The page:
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Inhibition of atmospheric methane oxidation by monoterpenes in Norway spruce and European beech soils

Title data

Maurer, Daniel ; Kolb, Steffen ; Haumaier, Ludwig ; Borken, Werner:
Inhibition of atmospheric methane oxidation by monoterpenes in Norway spruce and European beech soils.
In: Soil Biology & Biochemistry. Vol. 40 (2008) Issue 12 . - pp. 3014-3020.
ISSN 0038-0717
DOI: https://doi.org/10.1016/j.soilbio.2008.08.023

Abstract in another language

Biological oxidation of atmospheric methane (CH4) in forest soils of the northern hemisphere is an important sink in the global CH4 cycle, but the effect of tree species on CH4 oxidation is not well understood. Previous studies suggest that soils under European beech (Fagus sylvatica) consume more atmospheric CH4 than soils under Norway spruce (Picea abies). A major difference in the chemical constituents of these tree species is the production of monoterpenes. The objectives of the present study were: (i) to quantify monoterpenes in leaves, needles, organic horizons (Oi, Oe, Oa), and mineral soil of a Norway spruce site and an adjacent European beech site of a temperate forest (Steigerwald, Germany); and (ii) to evaluate the potential of abundant monoterpenes to inhibit atmospheric CH4 oxidation. Major compounds were α- and β-pinene, limonene, and camphene. Highest concentrations were measured in Norway spruce samples (up to 63.9 μmol image). In European beech samples, monoterpene concentrations were close to or below the detection limit (≤0.00015 μmol image). For limonene, α- and β-pinene, the dose-dependent inhibition on atmospheric CH4 oxidation was determined. β-Pinene had the highest inhibition efficiency, followed by limonene and α-pinene. Norway spruce roots and mineral soil samples displayed similar monoterpene profiles, suggesting that roots can be considered as a source for inhibitory monoterpenes in Norway spruce soils. Monoterpene addition was always coupled to an increased carbon dioxide production. This indicates that monoterpenes may be microbially mineralized in these soils. In summary, the study revealed that the release of monoterpenes by both roots and litter may be sources in soil and that in situ monoterpene concentrations in spruce soil are high enough to explain reduced atmospheric CH4 uptake.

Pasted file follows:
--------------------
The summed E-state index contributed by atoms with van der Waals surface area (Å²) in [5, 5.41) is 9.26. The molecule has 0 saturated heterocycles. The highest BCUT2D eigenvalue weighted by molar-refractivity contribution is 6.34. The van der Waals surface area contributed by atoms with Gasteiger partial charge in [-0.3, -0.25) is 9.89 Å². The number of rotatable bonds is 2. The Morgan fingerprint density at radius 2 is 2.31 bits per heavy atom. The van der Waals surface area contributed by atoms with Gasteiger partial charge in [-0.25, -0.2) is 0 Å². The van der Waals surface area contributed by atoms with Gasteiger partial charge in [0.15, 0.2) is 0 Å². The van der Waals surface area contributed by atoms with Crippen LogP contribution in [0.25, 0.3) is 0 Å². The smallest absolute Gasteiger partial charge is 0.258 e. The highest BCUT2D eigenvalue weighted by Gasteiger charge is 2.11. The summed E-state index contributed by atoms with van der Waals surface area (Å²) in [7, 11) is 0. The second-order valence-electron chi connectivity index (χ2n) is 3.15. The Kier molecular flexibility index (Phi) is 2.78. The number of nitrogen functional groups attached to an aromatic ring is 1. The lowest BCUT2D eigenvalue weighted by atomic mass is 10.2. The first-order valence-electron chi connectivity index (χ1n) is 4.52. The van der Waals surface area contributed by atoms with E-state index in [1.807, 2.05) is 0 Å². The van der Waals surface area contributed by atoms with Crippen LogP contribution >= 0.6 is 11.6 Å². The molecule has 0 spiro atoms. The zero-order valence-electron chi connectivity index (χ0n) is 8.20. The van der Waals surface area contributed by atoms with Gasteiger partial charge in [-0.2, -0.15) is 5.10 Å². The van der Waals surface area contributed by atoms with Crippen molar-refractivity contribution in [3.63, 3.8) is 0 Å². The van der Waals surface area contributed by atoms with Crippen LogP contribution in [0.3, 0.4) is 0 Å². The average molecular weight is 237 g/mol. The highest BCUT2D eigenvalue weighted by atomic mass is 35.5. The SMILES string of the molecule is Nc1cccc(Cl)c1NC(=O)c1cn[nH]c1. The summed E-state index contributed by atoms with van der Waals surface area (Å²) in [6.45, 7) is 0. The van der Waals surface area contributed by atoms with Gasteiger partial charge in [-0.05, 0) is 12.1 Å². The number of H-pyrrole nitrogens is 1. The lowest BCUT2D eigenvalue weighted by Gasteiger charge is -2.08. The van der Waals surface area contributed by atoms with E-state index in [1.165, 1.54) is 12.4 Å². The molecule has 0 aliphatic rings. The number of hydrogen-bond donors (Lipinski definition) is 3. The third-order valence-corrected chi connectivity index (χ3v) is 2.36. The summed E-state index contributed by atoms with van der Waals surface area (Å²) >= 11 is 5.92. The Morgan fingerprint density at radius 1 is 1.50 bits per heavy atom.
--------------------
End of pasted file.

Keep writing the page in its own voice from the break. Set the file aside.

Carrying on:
Further data

Item Type: Article in a journal
Refereed: Yes
Additional notes: BAYCEER64583
Institutions of the University: Faculties > Faculty of Biology, Chemistry and Earth Sciences > Department of Earth Sciences > Chair Soil Ecology
Faculties > Faculty of Biology, Chemistry and Earth Sciences > Department of Biology > Chair Ecological Microbiology
Research Institutions > Research Centres > Bayreuth Center of Ecology and Environmental Research- BayCEER
Faculties
Faculties > Faculty of Biology, Chemistry and Earth Sciences
Faculties > Faculty of Biology, Chemistry and Earth Sciences > Department of Biology
Faculties > Faculty of Biology, Chemistry and Earth Sciences > Department of Earth Sciences
Research Institutions
Research Institutions > Research Centres
Result of work at the UBT: Yes
DDC Subjects: 500 Science
Date Deposited: 11 Sep 2015 06:33
Last Modified: 11 Sep 2015 06:33
URI: https://eref.uni-bayreuth.de/id/eprint/19103